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A variety of galactagogues, such as oats, coconut, flax, and almonds on a table
Author: TLN

Galactagogues: What are they and how can they help?

Low milk supply is a major concern for many lactating parents, and an insufficient supply—or what parents perceive to be an insufficient supply—often leads them to start supplementing with galactagogues: herbs, food, drink, and sometimes medications that may increase milk supply. But do galactagogues really work, and are there any associated risks?

Herbal Galactagogues

While plenty of lactating parents swear by certain herbs for boosting milk production, the existing evidence that herbal galactagogues work better than placebos is still purely anecdotal—that is, scientific studies cannot yet support these parents’ claims. Furthermore, most herbal supplements are not regulated by the FDA

That said, many nursing parents recommend fenugreek, an herb believed to stimulate sweat glands and therefore mammary glands (which, structurally, are modified sweat glands). After first consulting with their doctor or International Board Certified Lactation Consultant, most lactating parents can ingest small amounts of fenugreek without any notable problems. However, potential side effects may include digestive issues, headaches, and dizziness. Fenugreek can also cause severe allergic reactions in some people—particularly those with nut or legume sensitivities—and large doses could cause a dangerous drop in blood sugar. Additional herbs believed to be galactagogues include anise, caraway, fennel, hops, lemon balm, milk thistle, and nettle. Much like fenugreek, however, these herbs have not been scientifically proven to aid milk production, and may come with risks. Always talk to your IBCLC or doctor before experimenting with a new supplement!

Galactagogue Foods

Many foods are widely believed to increase milk supply, including barley, brewer’s yeast, chickpeas, flax, and oats. But like herbal galactagogues, there are not enough studies to confirm that these foods directly impact lactation. Nevertheless, recipes for lactation cookies (often containing several galactagogues at once, like oats, coconut, flax, and almonds) abound… and while the galactagogue hype remains scientifically unfounded, lactating parents could always benefit from simply eating nutrient-dense foods that give them the energy and stamina they need to meet their breastfeeding goals. Talk to your doctor or IBCLC before you add a new food to your diet and, of course, steer clear of any foods you or your baby have a known allergic reaction to. Know that your baby could also have a negative response to certain purported galactagogue foodslike garlic—which is all the more reason to consult your doctor or IBCLC.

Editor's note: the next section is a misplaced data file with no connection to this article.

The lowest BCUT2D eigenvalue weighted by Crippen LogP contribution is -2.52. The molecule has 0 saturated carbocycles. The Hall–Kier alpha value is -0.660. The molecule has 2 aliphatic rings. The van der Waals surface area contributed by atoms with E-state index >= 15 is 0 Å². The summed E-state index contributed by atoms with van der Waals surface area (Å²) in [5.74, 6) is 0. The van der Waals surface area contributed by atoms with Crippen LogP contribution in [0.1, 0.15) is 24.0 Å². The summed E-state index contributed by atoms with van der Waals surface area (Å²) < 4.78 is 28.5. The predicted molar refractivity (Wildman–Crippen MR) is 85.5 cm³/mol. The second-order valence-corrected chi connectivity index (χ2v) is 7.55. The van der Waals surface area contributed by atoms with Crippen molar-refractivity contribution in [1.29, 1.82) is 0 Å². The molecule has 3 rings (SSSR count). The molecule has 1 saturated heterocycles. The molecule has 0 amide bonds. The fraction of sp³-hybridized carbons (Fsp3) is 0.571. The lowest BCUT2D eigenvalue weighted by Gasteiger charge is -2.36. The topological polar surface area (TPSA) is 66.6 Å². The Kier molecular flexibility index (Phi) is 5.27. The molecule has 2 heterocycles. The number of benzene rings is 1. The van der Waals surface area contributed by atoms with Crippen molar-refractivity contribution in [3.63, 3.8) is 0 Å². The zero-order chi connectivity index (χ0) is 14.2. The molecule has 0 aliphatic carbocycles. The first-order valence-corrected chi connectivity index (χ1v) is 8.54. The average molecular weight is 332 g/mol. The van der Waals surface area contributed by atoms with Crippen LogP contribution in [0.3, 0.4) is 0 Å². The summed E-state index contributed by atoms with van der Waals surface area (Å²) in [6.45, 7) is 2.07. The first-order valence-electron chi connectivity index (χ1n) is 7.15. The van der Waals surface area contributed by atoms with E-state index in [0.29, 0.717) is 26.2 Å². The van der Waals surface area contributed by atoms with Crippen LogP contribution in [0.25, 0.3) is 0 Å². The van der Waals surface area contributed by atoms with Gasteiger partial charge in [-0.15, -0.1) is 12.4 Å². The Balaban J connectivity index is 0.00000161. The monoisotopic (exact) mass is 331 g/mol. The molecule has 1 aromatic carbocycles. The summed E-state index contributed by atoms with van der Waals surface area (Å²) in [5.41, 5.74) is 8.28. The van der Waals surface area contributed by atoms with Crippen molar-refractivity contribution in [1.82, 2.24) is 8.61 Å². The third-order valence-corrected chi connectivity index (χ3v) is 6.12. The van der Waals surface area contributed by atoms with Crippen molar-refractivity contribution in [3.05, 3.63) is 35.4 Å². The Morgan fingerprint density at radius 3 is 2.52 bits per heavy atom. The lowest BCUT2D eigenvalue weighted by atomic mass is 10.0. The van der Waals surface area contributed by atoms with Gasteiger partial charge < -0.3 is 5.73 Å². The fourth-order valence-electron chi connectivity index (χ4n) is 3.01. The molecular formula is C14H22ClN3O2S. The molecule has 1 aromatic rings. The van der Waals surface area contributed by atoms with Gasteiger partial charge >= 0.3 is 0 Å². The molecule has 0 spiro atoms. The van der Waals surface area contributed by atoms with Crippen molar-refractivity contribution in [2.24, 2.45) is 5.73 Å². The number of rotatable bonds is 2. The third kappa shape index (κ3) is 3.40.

Medicine

Synthetic drugs intended for use as galactagogues do exist, but none have been approved by the FDA (the FDA has, in fact, warned against the use of Domperidone), and some have been shown to cause severe depression. Talk to your doctor or IBCLC to understand your prescription options—and potential risks.

Simply put, there is not enough scientific evidence to support the efficacy of galactagogues. Beyond that, it’s never recommended to self-diagnose a low milk supply as many lactating parents who fear they have an insufficient milk supply actually don’t—oftentimes, the real issue is an improper latch, hormonal issues in the parent, or some other factor. That’s why it’s essential to seek out guidance from your doctor or IBCLC if you’re questioning how to increase milk supply or struggling with any facet of lactation. They can help identify where your troubles stem from and your best course of action. Then again, if you’re galactagogue-curious and get the okay from your doctor, you might be able to join the chorus of people who vouch for them!